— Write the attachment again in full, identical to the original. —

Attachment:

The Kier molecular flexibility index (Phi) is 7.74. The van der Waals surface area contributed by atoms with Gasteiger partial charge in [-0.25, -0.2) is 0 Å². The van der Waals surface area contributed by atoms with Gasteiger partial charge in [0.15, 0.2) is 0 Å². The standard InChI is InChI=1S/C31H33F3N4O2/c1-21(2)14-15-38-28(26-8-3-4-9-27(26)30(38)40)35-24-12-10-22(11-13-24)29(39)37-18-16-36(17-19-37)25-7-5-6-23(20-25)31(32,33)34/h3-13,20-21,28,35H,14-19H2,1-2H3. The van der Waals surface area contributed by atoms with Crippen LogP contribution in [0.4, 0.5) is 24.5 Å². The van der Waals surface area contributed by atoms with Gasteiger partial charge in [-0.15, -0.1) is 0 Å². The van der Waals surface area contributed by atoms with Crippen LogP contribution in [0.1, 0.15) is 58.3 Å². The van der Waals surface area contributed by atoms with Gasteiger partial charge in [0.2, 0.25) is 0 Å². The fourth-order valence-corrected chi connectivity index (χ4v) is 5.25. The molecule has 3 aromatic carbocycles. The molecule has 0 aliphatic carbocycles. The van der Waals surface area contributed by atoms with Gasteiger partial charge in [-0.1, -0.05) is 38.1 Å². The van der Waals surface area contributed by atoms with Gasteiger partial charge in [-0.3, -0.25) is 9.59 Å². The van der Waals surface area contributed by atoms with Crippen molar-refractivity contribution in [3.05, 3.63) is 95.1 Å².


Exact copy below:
The Kier molecular flexibility index (Phi) is 7.74. The van der Waals surface area contributed by atoms with Gasteiger partial charge in [-0.25, -0.2) is 0 Å². The van der Waals surface area contributed by atoms with Gasteiger partial charge in [0.15, 0.2) is 0 Å². The standard InChI is InChI=1S/C31H33F3N4O2/c1-21(2)14-15-38-28(26-8-3-4-9-27(26)30(38)40)35-24-12-10-22(11-13-24)29(39)37-18-16-36(17-19-37)25-7-5-6-23(20-25)31(32,33)34/h3-13,20-21,28,35H,14-19H2,1-2H3. The van der Waals surface area contributed by atoms with Crippen LogP contribution in [0.4, 0.5) is 24.5 Å². The van der Waals surface area contributed by atoms with Gasteiger partial charge in [-0.15, -0.1) is 0 Å². The van der Waals surface area contributed by atoms with Crippen LogP contribution in [0.1, 0.15) is 58.3 Å². The van der Waals surface area contributed by atoms with Gasteiger partial charge in [0.2, 0.25) is 0 Å². The fourth-order valence-corrected chi connectivity index (χ4v) is 5.25. The molecule has 3 aromatic carbocycles. The molecule has 0 aliphatic carbocycles. The van der Waals surface area contributed by atoms with Gasteiger partial charge in [-0.1, -0.05) is 38.1 Å². The van der Waals surface area contributed by atoms with Gasteiger partial charge in [-0.3, -0.25) is 9.59 Å². The van der Waals surface area contributed by atoms with Crippen molar-refractivity contribution in [3.05, 3.63) is 95.1 Å².